THOUGH THE NEW coach and performance director set the clock ticking long ago, the countdown to the next Women’s Rugby World Cup start for the majority of the public yesterday.
The announcement that Ireland would host the 2017 edition of the tournament was, of course, warmly welcomed by all connected to the game. However, one major focus for head coach Tom Tierney and ambassador Fiona Coghlan has not changed, the foot is still down in the drive for recruitment.
Tierney often uses the phrase ‘ low training age’ to refer to the sizable portion of women currently playing top class rugby who came to the game late. For some, it was as late as their 20s. So it’s still not too late for the right athlete to change codes and potentially earn herself a World Cup berth.
“In the last couple of years, there have been girls taking up [rugby] and, within a year or two if they have potential, they can get up to international standard,” says Coghlan, who spent her early years playing gaelic football before captaining Ireland to a Grand Slam in 2013.
“We’d welcome anyone into the game. If it’s to play a Rugby World Cup in two years’ time and if they’re good enough, then best of luck to them. It’d be great to see them out there.”
She added: “I came from a gaelic football background and just picked it up by chance in college.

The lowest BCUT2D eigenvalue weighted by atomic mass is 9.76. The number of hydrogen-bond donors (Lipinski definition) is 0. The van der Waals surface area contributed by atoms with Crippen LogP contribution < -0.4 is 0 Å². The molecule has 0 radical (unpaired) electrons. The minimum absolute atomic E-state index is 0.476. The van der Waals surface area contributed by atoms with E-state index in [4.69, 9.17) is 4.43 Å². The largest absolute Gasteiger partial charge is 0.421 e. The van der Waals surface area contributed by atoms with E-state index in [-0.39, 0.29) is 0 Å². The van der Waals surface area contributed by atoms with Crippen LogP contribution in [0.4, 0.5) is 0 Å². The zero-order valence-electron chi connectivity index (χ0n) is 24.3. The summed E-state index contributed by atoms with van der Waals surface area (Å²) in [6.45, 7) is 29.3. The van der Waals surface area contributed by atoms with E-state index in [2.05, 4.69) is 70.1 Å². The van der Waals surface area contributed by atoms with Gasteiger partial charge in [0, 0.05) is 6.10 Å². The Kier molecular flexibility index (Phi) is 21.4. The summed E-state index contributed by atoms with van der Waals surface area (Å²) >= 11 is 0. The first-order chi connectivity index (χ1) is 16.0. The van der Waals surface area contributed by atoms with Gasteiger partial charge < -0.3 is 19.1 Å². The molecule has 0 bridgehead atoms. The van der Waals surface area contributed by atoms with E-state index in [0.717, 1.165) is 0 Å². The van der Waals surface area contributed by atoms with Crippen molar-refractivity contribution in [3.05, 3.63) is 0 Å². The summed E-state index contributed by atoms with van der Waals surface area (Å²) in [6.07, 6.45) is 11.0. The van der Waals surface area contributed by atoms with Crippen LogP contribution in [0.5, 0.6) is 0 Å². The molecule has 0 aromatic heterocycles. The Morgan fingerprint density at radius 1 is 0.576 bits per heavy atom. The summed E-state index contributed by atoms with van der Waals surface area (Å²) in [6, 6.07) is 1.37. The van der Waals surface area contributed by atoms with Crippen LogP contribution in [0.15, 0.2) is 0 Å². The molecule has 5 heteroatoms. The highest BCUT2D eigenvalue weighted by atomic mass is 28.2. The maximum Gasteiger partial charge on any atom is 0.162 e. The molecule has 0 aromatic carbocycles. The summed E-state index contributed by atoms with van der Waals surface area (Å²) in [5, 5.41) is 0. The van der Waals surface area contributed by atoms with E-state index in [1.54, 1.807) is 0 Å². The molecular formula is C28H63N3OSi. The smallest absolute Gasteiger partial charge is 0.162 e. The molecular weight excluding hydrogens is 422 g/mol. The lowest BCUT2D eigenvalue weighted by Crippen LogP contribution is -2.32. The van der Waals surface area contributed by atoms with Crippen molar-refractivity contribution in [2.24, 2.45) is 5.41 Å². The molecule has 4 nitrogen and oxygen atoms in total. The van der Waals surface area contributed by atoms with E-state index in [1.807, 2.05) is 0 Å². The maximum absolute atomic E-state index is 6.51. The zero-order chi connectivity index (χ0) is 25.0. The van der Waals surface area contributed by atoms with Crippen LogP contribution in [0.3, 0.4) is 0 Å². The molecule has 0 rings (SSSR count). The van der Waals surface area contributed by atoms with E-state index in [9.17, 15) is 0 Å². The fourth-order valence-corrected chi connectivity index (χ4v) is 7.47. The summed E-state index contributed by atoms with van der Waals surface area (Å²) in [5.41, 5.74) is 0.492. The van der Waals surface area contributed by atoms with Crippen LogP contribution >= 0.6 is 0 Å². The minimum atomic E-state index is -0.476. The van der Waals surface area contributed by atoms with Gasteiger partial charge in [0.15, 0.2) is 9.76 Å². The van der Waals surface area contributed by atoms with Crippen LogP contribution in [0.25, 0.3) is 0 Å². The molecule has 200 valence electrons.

“It wasn’t until I played my first game that I realised this is the sport for me, it’s a pity I hadn’t been playing it all these years, how good I could have been or just the joy of playing an extra couple of years.”
The growth in popularity of the game in recent years has undoubtedly played a massive role in helping Ireland to land the major tournament. Four years ago, it would certainly be much more difficult to argue that Irish rugby fans would flock to see their team face the world’s elite teams.
With two Six Nations crowns and a win over the Black Ferns to boast in the last three seasons though, the immediate past is as bright as the future.
“The growth of the game was a huge part of it. Everything’s been going in the right direction for something this big. So thankfully we got there,” says Coghlan with an exhale in a packed conference room in a Ballsbridge hotel.
“Hopefully it will bring more numbers in to the game. I’ve no doubt the Irish public will get behind the tournament as a whole and bring it to a whole new level.
“I’d love to see rugby grow to being a sport of choice for girls. I think it’s well on the way to going there and something like this can bring it along a bit more.”
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